The leading center for scholarly reflection within the Catholic moral and intellectual tradition
I.A. O'Shaughnessy Dean of Arts and Letters Sarah Mustillo has appointed Notre Dame theologian Jennifer Newsome Martin to be the next director of the de Nicola Center for Ethics and Culture. She will succeed O. Carter Snead, Charles E. Rice Professor of Law, who will conclude twelve years of service in this role on June 30, 2024.
“Serving as director of the de Nicola Center has been one of the greatest professional privileges and blessings of my life,” Snead said. “I can think of no one better to lead the Center into the future than my friend and dCEC faculty fellow Jenny Martin. She has a heart for the dCEC’s mission in all its dimensions, is a brilliant scholar, a beloved teacher, and a dynamic and inspiring leader. Simply put, Jenny is one of the most exciting Catholic intellectuals in academia today.”
Snead to conclude transformative directorship of de Nicola Center for Ethics and Culture in June 2024
O. Carter Snead, Charles E. Rice Professor of Law and director of the de Nicola Center for Ethics and Culture at the University of Notre Dame, will conclude his directorship of the dCEC at the end of June 2024, a position he will have held for twelve years.
Snead was appointed director of the Center for Ethics and Culture in 2012, taking over from founding director David Solomon, professor emeritus of philosophy at Notre Dame. Renamed the de Nicola Center for Ethics and Culture following a $10 million endowment from the de Nicola family in 2019, the de Nicola Center has become the world’s foremost center for interdisciplinary research, teaching, and discourse within the Catholic tradition.
Dr. Elvira Parravicini, founding director of the Neonatal Comfort Care Program and associate professor of pediatrics at Columbia University Medical Center, will receive the 2024 Notre Dame Evangelium Vitae Medal—the nation’s most important award for heroes of the pro-life movement—at a Mass and dinner on April 27, 2024, at the University of Notre Dame.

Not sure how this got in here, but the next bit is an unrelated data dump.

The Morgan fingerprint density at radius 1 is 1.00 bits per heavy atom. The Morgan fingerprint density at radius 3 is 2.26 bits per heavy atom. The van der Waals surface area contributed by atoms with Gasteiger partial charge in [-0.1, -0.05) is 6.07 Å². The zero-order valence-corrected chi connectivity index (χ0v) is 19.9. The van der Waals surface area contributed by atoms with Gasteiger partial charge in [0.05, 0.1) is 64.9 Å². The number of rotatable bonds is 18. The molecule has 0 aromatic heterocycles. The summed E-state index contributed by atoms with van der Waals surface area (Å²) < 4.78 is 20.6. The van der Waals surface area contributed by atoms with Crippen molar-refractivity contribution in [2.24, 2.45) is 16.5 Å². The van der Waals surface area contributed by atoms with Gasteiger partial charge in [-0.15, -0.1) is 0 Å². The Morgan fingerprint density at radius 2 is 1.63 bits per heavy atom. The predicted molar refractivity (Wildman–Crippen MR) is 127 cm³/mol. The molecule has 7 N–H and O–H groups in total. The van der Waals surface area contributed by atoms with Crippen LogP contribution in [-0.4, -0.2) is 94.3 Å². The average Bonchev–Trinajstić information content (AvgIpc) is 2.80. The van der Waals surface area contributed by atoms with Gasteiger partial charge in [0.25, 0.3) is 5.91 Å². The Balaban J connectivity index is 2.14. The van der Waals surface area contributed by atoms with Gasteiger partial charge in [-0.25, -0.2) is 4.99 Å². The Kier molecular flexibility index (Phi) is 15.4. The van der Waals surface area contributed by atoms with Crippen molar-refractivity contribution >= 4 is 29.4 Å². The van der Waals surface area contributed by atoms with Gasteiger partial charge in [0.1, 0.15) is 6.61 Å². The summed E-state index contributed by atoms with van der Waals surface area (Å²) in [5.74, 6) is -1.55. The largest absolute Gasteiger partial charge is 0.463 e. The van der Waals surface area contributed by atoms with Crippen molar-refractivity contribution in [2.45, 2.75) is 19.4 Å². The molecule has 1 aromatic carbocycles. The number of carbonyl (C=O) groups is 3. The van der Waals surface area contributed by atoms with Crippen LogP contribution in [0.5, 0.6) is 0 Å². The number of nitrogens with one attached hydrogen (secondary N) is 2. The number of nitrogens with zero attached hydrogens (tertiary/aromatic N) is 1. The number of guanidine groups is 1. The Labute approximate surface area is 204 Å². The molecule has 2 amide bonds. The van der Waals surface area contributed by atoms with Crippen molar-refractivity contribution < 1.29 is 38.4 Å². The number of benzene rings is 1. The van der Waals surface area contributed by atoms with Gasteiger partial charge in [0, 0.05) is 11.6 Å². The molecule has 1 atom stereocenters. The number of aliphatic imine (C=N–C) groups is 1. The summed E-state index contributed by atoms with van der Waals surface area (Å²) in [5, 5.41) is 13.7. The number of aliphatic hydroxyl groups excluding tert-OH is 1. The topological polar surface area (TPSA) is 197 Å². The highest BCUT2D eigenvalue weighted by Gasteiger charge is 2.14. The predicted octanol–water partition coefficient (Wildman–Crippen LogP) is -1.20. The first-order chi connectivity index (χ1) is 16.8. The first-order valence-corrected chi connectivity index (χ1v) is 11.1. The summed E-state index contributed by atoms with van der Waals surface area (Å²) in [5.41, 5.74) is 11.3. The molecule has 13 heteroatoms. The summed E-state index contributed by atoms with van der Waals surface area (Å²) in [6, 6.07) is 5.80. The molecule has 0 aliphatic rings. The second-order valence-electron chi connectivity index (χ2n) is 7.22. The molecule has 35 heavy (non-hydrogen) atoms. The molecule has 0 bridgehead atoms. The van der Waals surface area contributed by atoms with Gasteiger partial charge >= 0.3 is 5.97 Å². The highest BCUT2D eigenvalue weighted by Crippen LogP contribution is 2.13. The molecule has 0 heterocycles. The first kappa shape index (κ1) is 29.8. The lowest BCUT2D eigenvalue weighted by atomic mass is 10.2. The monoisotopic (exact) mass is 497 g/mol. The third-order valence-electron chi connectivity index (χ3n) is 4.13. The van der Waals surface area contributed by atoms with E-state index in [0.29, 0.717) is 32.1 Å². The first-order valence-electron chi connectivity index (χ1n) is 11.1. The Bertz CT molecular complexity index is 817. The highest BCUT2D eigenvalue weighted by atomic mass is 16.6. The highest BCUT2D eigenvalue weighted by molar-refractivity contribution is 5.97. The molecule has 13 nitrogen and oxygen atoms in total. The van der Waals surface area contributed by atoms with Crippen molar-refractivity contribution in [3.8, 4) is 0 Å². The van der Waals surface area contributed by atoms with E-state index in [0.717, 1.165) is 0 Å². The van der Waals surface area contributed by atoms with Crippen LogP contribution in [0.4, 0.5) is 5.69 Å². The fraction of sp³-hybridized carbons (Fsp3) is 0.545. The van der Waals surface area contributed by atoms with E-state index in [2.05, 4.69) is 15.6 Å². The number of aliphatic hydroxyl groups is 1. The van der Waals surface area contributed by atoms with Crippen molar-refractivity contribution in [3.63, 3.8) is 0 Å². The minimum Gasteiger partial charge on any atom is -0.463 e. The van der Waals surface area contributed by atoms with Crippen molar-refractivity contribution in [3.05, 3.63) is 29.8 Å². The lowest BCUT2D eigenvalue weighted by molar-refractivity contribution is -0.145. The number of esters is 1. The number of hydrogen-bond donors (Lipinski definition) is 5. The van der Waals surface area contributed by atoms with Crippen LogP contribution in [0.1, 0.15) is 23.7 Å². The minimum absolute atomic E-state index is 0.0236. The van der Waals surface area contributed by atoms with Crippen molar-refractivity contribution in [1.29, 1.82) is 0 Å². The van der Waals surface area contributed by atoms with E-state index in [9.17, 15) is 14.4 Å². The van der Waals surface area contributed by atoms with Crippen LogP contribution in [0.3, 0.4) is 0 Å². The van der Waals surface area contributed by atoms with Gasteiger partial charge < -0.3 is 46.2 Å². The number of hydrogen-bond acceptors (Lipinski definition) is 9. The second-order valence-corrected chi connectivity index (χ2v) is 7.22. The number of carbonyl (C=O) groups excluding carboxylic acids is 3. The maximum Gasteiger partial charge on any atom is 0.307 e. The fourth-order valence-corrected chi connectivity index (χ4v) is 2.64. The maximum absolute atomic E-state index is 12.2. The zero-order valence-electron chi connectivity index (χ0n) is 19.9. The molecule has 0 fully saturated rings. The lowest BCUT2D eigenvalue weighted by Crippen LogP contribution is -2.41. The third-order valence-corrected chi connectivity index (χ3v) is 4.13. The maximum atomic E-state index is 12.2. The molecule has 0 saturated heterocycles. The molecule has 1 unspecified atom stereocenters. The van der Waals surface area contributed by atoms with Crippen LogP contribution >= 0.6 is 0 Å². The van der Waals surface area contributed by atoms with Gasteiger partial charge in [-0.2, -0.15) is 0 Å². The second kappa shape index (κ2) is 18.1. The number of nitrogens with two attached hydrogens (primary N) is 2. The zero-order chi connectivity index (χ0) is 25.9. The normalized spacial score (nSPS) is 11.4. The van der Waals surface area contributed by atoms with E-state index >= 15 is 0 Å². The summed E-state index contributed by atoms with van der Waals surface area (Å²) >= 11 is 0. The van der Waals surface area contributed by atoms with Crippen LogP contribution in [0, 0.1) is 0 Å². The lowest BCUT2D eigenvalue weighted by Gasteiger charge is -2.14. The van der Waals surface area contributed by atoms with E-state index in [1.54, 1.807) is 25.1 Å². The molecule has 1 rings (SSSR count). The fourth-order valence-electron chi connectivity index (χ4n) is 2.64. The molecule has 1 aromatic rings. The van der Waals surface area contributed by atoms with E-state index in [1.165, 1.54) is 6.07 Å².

Parravicini has dedicated her medical career to caring for pre-born and newborn children. A native of Milan, Italy, she completed her pediatric residency and neonatal fellowship at the University of Milan, as well as a certification in palliative medicine at Harvard University. After moving to the United States in 1994, she established the Neonatal Comfort Care Program (NCCP) at Columbia University Medical Center in 2008 to address the complex medical and non-medical needs of infants affected by life-limiting or life-threatening conditions.
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All of our work at the de Nicola Center for Ethics and Culture is aimed at one goal: to share the richness of the Catholic moral and intellectual tradition through teaching, research, and dialogue, at the highest level and across a range of disciplines. In so doing, we enrich Notre Dame’s distinctive intellectual ecology—and we bring the university’s voice into the academic and public conversations concerning the most vital and complex matters of ethics, literature, art, music, social sciences, philosophy, theology, history, political theory, applied and theoretical science, public policy, and law. For more information on how to support the work of the de Nicola Center, visit our support page.
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